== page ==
Science

The evils of the soul, a bolt that cracks in athletes

Like Naomi Osaka, more and more athletes are publicly talking about their depression, the word long silenced in a world where wounds to the soul are often seen as a weakness.

Even if it is still rare in sport, speech is starting to free itself. Japanese Naomi Osaka isn’t the first to talk about depression. But her status as a quadruple winner of a Grand Slam, and her aura offer a particular resonance to this evil which also strikes athletes.

The ex-world No. 1 explained that she experienced long periods of depression after her victory at the US Open in 2018. One of the reasons which, according to her, led her to decide not to come to press conferences this year at Roland Garros, without it being heard by the organizers.

The American Michael Phelps, after his series of the 200m medley, during the qualifying events for the Olympic Games in Rio, on June 30, 2016 in Omaha (Nebraska) (GETTY IMAGES NORTH AMERICA / AFP / Archives – AL BELLO)

It has added to a list of prestigious athletes who have admitted to having experienced slack periods, such as swimmers Michael Phelps, Ian Thorpe, cyclist Tom Dumoulin or even tennis player Nick Kyrgios. Stars who hide a large number of more anonymous athletes, who have also experienced depressive episodes during their career.

– “Suicides” –

“Depression is a word which has a pejorative connotation and which is poorly understood by the population”, explains Professor Philippe Godin, sports psychologist at the University of Louvain in Belgium.

“In sport, you have to be strong, show that you are strong, almost invisible. So it is not compatible with a weakness”, he assures to explain the silence which prevailed on the question during decades.

Ailments of the soul also strike athletes, from anxiety attacks to behavioral disorders, even to severe depressive episodes.

American cyclist Kelly Catlin, world team pursuit champion (with Chloe Dygert, Kimberly Geist and Jennifer Valente), poses with her gold medal on March 1, 2018 in Apeldoorn (Netherlands) (AFP / Archives - EMMANUEL DUNAND)

American cyclist Kelly Catlin, world team pursuit champion (with Chloe Dygert, Kimberly Geist and Jennifer Valente), poses with her gold medal on March 1, 2018 in Apeldoorn (Netherlands) (AFP / Archives – EMMANUEL DUNAND)

“There are even suicides”, like the one in March 2019, at 23, by Kelly Catlin, the triple world champion track pursuit cyclist and silver medalist at the Rio Olympics, recalls Yannick Boulanghien, therapist in the sport. “The athlete is not more fragile or more solid than Mr. or Mrs. Durand. There are many external factors, the exposure, the stake, which put under pressure,” he explains.

What has changed in recent years, with some pioneers who have paved the way like Andre Agassi for example, is that some are taking this step of verbalization.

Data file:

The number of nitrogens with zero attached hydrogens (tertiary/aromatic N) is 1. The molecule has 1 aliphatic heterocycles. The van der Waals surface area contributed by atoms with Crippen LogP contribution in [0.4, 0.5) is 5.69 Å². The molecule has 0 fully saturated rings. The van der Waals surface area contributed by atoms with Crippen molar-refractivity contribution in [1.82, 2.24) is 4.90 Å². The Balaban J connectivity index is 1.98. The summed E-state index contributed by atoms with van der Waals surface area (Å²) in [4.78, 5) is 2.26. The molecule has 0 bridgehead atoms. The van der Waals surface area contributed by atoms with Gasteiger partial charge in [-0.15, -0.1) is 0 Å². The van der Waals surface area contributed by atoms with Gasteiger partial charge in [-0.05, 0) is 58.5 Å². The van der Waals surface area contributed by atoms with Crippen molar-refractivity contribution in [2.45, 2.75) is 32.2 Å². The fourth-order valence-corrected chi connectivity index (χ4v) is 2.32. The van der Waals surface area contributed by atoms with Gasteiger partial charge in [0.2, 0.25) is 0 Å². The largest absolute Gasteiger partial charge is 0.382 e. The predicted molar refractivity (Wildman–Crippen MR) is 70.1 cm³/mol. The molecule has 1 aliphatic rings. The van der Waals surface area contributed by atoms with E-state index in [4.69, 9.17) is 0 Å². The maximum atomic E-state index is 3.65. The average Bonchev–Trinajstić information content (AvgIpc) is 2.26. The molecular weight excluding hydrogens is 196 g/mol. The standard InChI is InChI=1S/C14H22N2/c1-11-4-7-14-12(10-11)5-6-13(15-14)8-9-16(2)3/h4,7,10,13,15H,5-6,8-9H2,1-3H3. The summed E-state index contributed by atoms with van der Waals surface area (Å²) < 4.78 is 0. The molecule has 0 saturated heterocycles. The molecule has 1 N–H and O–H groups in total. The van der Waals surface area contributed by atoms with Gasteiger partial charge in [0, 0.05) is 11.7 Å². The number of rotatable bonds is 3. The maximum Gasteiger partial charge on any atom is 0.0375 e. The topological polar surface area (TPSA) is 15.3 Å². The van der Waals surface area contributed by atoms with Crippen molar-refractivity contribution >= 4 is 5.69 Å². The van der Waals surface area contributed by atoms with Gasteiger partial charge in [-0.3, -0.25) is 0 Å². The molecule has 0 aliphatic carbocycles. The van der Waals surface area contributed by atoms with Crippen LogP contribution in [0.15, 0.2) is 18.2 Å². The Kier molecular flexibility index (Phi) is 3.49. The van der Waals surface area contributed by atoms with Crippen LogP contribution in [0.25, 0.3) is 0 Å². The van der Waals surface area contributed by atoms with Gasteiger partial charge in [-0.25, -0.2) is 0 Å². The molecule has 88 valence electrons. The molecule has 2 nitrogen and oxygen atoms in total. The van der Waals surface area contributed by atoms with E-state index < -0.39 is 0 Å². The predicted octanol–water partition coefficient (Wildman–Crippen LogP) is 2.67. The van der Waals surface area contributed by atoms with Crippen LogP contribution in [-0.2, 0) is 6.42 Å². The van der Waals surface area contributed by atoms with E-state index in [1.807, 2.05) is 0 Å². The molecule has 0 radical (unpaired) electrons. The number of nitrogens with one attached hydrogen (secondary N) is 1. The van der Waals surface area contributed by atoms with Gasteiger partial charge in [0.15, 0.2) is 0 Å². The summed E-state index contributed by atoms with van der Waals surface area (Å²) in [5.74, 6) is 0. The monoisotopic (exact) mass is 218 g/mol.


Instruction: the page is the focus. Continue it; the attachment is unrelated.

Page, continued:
French judoka Teddy Riner, during a training break, January 30, 2020 at the National Institute of Sport, Expertise and Performance (INSEP) in Paris (AFP / Archives - FRANCK FIFE)

French judoka Teddy Riner, during a training break, January 30, 2020 at the National Institute of Sport, Expertise and Performance (INSEP) in Paris (AFP / Archives – FRANCK FIFE)

“It was about time!”, Breathes Meriem Salvi, psychologist who deals in particular with Teddy Riner. “I have been in the middle for thirty years and trying to remind people that athletes have emotions like everyone else.”

“But it’s still complicated to diagnose depression in a champion. They have a pretty impressive ability to mask,” she says.

The organizations which manage these high-level sportswomen and sportswomen sometimes do not have the weapons, either to identify the problem, or to respond to it.

“The major authorities have not done what there was to do. They are hundreds of light years away from understanding. They have other contingencies to settle, financial and material,” says Philippe Godin.

– Indented –

However, care for the mental health of athletes has evolved over the past twenty years. Structures like Insep (National Institute of Sport for Expertise and Performance) in France have embraced this movement, by expanding their team of psychologists, for example.

“We have more and more requests for support from athletes on a double dimension: psychological and performance support,” Anaëlle Malberbe, one of the five psychologists at Insep, told AFP in December.

However, this monitoring does not exist everywhere. Certain countries or certain sports are still very far behind.

“Twenty years ago, when I spoke about that in the congresses, no one listened to me at all. Things have changed. Today I would say that 10% of the sports population is committed to the idea that a follow-up psychological, it’s interesting, ”adds Phlippe Godin.

“We need psychological support for the champions, not just mental preparation, which has nothing to do with”, insists Meriem Salvi. There is still a long way to go …

Back to top button